There’s nothing I like more than writing my annual checks for all my insurance protection…cough.
Not including my long-term disability policy, my $2.5 million 30 year term policy, standard homeowner’s and auto policies, and personal umbrella policy; I pay roughly $5,124 per year for my total business insurance coverage.
But we all know that insurance is a necessary evil.
When you damage someone else’s property or cause injury to someone else, you are usually held personally liable for the costs.
This means that you have to pay restitution.
In some cases, these costs can exceed your ability to pay. That is not a good situation!
With the help of personal liability insurance, though, it is usually possible to meet these types of obligations.
Personal liability insurance is a completely different ballgame from life insurance.
What is Personal Liability Coverage?
Chances are that you already have some liability coverage. Most homeowners policies and auto policies include a certain amount of personal liability coverage.
If someone is injured at your home, or if you ruin someone’s property with your car, the insurance company pays the claims, up to the amount that you are covered for.
Personal liability coverage helps you protect your assets since the insurance company pays out the claim, and you don’t have to dip into your savings, or into your other assets.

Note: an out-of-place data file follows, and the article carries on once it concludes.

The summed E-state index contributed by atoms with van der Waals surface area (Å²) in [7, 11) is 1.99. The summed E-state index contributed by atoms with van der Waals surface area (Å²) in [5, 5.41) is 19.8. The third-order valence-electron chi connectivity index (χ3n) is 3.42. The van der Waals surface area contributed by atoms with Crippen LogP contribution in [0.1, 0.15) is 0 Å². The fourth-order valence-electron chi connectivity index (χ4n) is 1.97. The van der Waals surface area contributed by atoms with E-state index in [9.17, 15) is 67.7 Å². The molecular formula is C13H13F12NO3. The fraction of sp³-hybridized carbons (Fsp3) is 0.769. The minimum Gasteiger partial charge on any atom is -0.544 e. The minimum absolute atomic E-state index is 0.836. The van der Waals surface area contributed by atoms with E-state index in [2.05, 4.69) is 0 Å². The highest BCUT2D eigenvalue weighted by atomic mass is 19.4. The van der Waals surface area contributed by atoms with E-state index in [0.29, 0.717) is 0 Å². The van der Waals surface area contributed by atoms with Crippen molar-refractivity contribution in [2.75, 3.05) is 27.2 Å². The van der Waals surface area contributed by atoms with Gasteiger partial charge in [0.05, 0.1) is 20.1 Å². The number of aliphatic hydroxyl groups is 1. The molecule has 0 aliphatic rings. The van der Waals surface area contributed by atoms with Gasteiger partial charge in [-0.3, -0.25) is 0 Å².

However, the personal liability coverage that comes with your more common insurance coverage isn’t always enough.
Consider Umbrella Insurance
One way to augment your personal liability coverage is to purchase an umbrella policy.
Umbrella insurance protects you in larger amounts than what is usually offered with your other policies, but the premium increase isn’t as bad.
You can usually buy a popular umbrella coverage amount for about $150 a year, and an increase of $50 for each additional $1 million. Many consumers find that boosting the deductible on auto or home insurance can offset the cost of umbrella insurance.
If you have factors that increase your chances of damaging property or injuring others, it can be worth it to get umbrella insurance — especially if you have a high net worth.